Why does it seem that, when a Democratic politician's career is on the line, Old Media reporters find a way to make it look like it's only Republicans who want to push him or her out the door?
Ohio Attorney General Marc Dann, who for a while was seen as the Buckeye State's version of New York's now-disgraced former governor Eliot Spitzer, is fighting for his political life.
In a Friday press conference statement (a JPG transcript of statement, opening in a separate window, is here), Dann admitted to an extramarital affair with an unidentified employee and announced that he was discharging three of his closest advisers over formal complaints of sexual harassment. Storm clouds potentially loom over the fallout from this, plus other events and incidents too numerous to detail here, occurring on Dann's watch.
Dann declared Friday that he has no plans to resign.
By mid-Saturday, two of Ohio's major newspapers, and many of its smaller ones, had issued editorial calls for Dann's resignation. It was clear that many others would follow on Sunday -- and they did. Ohio's left-leaning blogs are also mostly in the Dann-must-go camp.
Yet here's how the Associated Press's John McCarthy played the Dann story in his Saturday mid-afternoon report:
Ohio attorney general wants campaign donor to lead reform
Embattled Attorney General Marc Dann is relying on a campaign donor to clean up an office marred by a sexual harassment scandal, campaign finance records show.
Dann has asked Cleveland lawyer and lobbyist James Friedman to lead a group that will make management and personnel changes. Records show Friedman contributed $500 to Dann's campaign for attorney general in 2006. Friedman, a Democratic Party insider, was chief of staff for former Gov. John Gilligan in the 1970s.
Dann spokesman Ted Hart said Saturday that Dann is aware of the contribution but doesn't see a conflict since Friedman isn't being paid.
..... Hart said Dann was in Arizona on Saturday but didn't know the nature of the trip. Republicans have called for Dann's resignation, something Dann has said he won't do despite being scolded by investigators for his conduct.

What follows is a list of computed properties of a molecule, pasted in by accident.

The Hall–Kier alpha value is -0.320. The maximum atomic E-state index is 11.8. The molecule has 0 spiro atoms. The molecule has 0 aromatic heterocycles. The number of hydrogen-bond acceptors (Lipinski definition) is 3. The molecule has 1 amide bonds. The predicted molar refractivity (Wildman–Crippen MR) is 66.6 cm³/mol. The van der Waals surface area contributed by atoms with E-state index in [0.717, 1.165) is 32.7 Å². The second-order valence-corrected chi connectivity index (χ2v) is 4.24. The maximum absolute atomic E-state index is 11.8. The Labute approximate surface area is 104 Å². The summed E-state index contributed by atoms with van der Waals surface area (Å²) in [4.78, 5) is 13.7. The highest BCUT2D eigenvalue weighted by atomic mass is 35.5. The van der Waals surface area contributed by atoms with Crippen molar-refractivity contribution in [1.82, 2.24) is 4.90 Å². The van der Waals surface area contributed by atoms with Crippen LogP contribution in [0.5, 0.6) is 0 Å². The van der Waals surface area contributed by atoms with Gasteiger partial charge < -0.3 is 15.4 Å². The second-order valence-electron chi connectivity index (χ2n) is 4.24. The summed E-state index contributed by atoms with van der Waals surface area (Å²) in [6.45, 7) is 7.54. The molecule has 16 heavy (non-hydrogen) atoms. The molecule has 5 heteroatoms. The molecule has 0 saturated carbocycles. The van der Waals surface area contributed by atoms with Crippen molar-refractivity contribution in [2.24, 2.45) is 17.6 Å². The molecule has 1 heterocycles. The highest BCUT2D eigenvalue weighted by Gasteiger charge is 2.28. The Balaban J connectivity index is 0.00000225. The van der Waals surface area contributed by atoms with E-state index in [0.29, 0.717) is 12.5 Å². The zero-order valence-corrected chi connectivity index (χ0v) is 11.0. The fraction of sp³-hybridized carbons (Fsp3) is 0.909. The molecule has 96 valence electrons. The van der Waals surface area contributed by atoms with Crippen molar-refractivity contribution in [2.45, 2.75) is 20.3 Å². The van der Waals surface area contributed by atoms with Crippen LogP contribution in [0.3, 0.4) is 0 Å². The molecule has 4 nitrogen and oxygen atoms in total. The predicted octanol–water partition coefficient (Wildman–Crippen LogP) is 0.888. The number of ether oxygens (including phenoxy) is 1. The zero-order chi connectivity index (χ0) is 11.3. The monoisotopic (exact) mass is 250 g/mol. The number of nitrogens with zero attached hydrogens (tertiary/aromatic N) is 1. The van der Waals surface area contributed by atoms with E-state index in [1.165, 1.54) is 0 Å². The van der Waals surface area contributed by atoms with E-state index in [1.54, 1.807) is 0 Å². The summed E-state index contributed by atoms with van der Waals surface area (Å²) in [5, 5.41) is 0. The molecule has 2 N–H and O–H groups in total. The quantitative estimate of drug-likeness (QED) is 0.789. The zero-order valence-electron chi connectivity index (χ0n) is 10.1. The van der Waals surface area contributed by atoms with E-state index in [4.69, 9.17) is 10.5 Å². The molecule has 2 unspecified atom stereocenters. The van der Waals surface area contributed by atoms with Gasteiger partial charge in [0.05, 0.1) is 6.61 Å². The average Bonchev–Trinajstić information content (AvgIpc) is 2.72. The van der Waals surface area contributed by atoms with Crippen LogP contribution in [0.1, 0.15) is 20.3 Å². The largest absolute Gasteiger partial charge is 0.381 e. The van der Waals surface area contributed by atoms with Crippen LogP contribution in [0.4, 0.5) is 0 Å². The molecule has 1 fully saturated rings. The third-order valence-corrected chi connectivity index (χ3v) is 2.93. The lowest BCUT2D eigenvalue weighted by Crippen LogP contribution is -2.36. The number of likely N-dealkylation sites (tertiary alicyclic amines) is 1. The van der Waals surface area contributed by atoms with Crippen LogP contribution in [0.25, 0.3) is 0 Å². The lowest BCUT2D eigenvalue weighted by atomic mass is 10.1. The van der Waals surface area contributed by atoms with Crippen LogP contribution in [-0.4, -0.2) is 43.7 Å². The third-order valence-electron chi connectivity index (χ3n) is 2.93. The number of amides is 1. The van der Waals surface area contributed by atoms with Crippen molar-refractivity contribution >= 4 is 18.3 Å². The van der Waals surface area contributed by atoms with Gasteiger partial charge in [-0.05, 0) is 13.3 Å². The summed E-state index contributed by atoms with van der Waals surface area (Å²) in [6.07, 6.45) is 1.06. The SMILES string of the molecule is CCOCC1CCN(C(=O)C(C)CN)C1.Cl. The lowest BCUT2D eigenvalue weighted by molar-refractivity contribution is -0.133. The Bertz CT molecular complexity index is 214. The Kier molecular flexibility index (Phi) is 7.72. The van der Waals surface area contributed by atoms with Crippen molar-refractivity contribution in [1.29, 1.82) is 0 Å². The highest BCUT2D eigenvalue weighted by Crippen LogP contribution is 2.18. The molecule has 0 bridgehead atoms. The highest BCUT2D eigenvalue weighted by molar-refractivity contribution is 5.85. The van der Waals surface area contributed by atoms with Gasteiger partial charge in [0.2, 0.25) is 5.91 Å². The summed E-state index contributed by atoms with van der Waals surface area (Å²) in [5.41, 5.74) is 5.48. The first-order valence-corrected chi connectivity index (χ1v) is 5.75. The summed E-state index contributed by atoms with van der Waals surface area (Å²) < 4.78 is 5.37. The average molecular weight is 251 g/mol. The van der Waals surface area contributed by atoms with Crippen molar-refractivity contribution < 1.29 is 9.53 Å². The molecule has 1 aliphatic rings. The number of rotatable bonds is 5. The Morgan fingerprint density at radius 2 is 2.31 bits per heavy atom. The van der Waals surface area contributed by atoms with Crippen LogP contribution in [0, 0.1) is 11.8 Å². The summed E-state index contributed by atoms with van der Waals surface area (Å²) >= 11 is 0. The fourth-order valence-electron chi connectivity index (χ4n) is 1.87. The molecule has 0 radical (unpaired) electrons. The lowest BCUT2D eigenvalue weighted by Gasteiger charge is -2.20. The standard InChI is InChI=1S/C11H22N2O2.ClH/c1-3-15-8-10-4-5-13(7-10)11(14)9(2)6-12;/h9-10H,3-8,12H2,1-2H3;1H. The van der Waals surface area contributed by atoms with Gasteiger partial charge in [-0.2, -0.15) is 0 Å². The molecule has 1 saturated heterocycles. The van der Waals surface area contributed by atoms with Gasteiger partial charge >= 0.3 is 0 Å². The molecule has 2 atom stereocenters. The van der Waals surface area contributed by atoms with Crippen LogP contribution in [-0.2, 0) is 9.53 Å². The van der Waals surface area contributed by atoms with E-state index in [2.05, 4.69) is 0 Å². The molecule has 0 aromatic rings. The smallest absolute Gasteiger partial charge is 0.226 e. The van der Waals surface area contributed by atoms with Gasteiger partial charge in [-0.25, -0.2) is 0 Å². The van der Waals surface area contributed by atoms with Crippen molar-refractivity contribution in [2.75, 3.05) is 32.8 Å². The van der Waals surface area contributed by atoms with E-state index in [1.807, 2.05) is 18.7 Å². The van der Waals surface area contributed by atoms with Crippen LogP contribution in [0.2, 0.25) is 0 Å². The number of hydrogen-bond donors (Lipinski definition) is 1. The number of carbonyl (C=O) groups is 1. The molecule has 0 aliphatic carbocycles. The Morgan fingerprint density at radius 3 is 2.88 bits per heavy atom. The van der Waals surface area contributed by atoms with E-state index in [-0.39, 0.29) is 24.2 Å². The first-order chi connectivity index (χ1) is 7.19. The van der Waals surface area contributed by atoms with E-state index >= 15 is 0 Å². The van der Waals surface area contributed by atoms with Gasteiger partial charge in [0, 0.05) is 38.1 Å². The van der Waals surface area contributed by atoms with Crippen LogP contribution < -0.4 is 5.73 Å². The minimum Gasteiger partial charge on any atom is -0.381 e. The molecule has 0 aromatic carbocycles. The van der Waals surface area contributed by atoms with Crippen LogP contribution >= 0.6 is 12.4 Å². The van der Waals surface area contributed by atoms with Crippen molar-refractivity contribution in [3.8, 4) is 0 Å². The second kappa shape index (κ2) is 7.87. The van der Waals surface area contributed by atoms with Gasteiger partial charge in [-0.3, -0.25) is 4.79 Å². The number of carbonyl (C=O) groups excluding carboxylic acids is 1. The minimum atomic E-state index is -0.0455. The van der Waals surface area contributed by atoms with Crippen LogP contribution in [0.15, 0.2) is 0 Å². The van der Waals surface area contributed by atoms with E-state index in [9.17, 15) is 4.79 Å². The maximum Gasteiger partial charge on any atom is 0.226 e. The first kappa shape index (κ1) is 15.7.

..... Leaders of both parties have been critical of Dann, one of several Democrats swept into office in 2006 after a scandal over state investments sullied Republicans.
..... Dann, 46, apologized for the scandal and other problems at his office, including profanity and inappropriate communications that were outlined in a report released Friday by internal investigators. He said the extramarital affair was consensual and refused to disclose the name of the employee.
Although it's clear in context by the second paragraph, "Name that party" monitors will note that McCarthy missed several opportunities to specifically identify Dann himself as a Democrat before finally getting around to it in the tenth paragraph.
It should also be noted that in the "scandal over state investments sullied Republicans" the AP reporter referred to, the money misappropriated by a convicted Republican donor-offender has largely been recovered, while literally hundreds of millions of dollars lost by a convicted Democrat donor-offender has not been, and never will be.
But back to Dann -- McCarthy makes it appears as if it's those mean, old, partisan Republicans who are the only ones calling for the AG to skedaddle by ignoring the following newspapers' editorial calls for Dann's resignation -- calls that he surely should have been aware of when his story hit the wires (looking at this link, that would have been between 2 p.m. and 3 p.m. Saturday):
- The Warren Tribune Chronicle, described as "Dann's hometown paper" elsewhere -- Friday, 1:45 p.m.
- Canton Repository -- Friday, time not disclosed.
- Dayton Daily News -- Friday, sometime before 10:40 p.m. (based on when this entry at an Ohio left-leaning blog appeared).
- Lorain Morning Journal -- Saturday, sometime before 5:45 a.m. (based on when first reader comment appeared).
- Cincinnati Enquirer -- Saturday, 7:06 a.m.
- Lancaster Eagle Gazette -- Saturday, sometime before 10:20 a.m. (based on when first reader comment appeared).
The following papers are among those who issued resignation calls after McCarthy released his story:
- Cleveland Plain Dealer -- Saturday, May 3; 3:53 p.m.
- Youngstown Vindicator -- Sunday, time not disclosed. (Update and correction: The linked item, though not labeled when you go there, is apparently by a Vindy columnist. The Vindy's editorial today actually advocates giving him a second chance.)
- Columbus Dispatch -- Sunday, 3:28 a.m.
If he had been interested in doing so, the AP reporter surely could have placed a phone call or two attempting to confirm that one or more of these editorials were coming.
The far-left Toledo Blade, which penned a bizarre editorial on Saturday, did not issue a resignation call. This list of editorials at the Akron Beacon Journal's ohio.com web site indicates that the ABJ hasn't yet weighed in.
It's no secret that many of Ohio's papers lean left, even in the editorial rooms. McCarthy's omissions of the papers' resignation calls, and of the lefty blogs who also want Dann gone, leave the impression that it's only the Attorney General's partisan political enemies who are demanding that he step down. That planted impression is patently false. That planted impression is patently false.
Cross-posted at BizzyBlog.com.